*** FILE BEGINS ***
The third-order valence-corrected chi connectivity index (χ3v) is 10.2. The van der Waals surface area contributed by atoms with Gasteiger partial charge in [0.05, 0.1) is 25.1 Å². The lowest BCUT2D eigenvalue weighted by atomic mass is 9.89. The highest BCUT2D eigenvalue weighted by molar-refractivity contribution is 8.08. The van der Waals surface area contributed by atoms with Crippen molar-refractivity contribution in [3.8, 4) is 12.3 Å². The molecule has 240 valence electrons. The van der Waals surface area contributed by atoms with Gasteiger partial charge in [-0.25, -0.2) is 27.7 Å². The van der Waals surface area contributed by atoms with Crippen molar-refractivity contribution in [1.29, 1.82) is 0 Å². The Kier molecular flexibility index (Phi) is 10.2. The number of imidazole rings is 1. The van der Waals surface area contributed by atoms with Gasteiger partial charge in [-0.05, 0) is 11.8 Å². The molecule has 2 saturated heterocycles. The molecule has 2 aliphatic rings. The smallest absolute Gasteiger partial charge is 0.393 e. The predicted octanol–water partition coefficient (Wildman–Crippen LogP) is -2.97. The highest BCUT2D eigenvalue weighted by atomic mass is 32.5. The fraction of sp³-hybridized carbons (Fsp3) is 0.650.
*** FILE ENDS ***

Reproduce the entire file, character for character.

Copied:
The third-order valence-corrected chi connectivity index (χ3v) is 10.2. The van der Waals surface area contributed by atoms with Gasteiger partial charge in [0.05, 0.1) is 25.1 Å². The lowest BCUT2D eigenvalue weighted by atomic mass is 9.89. The highest BCUT2D eigenvalue weighted by molar-refractivity contribution is 8.08. The van der Waals surface area contributed by atoms with Crippen molar-refractivity contribution in [3.8, 4) is 12.3 Å². The molecule has 240 valence electrons. The van der Waals surface area contributed by atoms with Gasteiger partial charge in [-0.25, -0.2) is 27.7 Å². The van der Waals surface area contributed by atoms with Crippen molar-refractivity contribution in [1.29, 1.82) is 0 Å². The Kier molecular flexibility index (Phi) is 10.2. The number of imidazole rings is 1. The van der Waals surface area contributed by atoms with Gasteiger partial charge in [-0.05, 0) is 11.8 Å². The molecule has 2 saturated heterocycles. The molecule has 2 aliphatic rings. The smallest absolute Gasteiger partial charge is 0.393 e. The predicted octanol–water partition coefficient (Wildman–Crippen LogP) is -2.97. The highest BCUT2D eigenvalue weighted by atomic mass is 32.5. The fraction of sp³-hybridized carbons (Fsp3) is 0.650.